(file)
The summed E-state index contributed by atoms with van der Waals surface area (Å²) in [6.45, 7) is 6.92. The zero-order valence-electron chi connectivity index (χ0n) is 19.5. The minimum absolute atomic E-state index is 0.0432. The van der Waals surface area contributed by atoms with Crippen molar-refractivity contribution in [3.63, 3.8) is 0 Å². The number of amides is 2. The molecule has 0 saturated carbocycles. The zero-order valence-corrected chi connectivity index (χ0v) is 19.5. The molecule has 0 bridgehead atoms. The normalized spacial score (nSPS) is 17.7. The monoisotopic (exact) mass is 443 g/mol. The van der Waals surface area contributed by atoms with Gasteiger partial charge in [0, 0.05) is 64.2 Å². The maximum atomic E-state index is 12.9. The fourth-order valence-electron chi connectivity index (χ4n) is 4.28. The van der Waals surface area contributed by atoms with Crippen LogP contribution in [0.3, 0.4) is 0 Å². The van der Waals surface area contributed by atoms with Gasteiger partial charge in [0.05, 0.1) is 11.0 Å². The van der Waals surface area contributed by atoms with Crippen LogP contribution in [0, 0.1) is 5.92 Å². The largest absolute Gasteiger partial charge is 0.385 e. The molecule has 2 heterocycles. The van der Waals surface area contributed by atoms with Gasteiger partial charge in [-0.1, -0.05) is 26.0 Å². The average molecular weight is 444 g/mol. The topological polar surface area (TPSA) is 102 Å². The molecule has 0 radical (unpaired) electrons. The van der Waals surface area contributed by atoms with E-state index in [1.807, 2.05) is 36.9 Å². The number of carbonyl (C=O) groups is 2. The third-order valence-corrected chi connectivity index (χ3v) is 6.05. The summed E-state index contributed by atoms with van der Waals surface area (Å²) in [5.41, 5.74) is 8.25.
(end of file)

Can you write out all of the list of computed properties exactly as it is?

The summed E-state index contributed by atoms with van der Waals surface area (Å²) in [6.45, 7) is 6.92. The zero-order valence-electron chi connectivity index (χ0n) is 19.5. The minimum absolute atomic E-state index is 0.0432. The van der Waals surface area contributed by atoms with Crippen molar-refractivity contribution in [3.63, 3.8) is 0 Å². The number of amides is 2. The molecule has 0 saturated carbocycles. The zero-order valence-corrected chi connectivity index (χ0v) is 19.5. The molecule has 0 bridgehead atoms. The normalized spacial score (nSPS) is 17.7. The monoisotopic (exact) mass is 443 g/mol. The van der Waals surface area contributed by atoms with Gasteiger partial charge in [0, 0.05) is 64.2 Å². The maximum atomic E-state index is 12.9. The fourth-order valence-electron chi connectivity index (χ4n) is 4.28. The van der Waals surface area contributed by atoms with Crippen LogP contribution in [0.3, 0.4) is 0 Å². The van der Waals surface area contributed by atoms with Gasteiger partial charge in [0.05, 0.1) is 11.0 Å². The van der Waals surface area contributed by atoms with Crippen LogP contribution in [0, 0.1) is 5.92 Å². The largest absolute Gasteiger partial charge is 0.385 e. The molecule has 2 heterocycles. The van der Waals surface area contributed by atoms with Gasteiger partial charge in [-0.1, -0.05) is 26.0 Å². The average molecular weight is 444 g/mol. The topological polar surface area (TPSA) is 102 Å². The molecule has 0 radical (unpaired) electrons. The van der Waals surface area contributed by atoms with E-state index in [1.807, 2.05) is 36.9 Å². The number of carbonyl (C=O) groups is 2. The third-order valence-corrected chi connectivity index (χ3v) is 6.05. The summed E-state index contributed by atoms with van der Waals surface area (Å²) in [5.41, 5.74) is 8.25.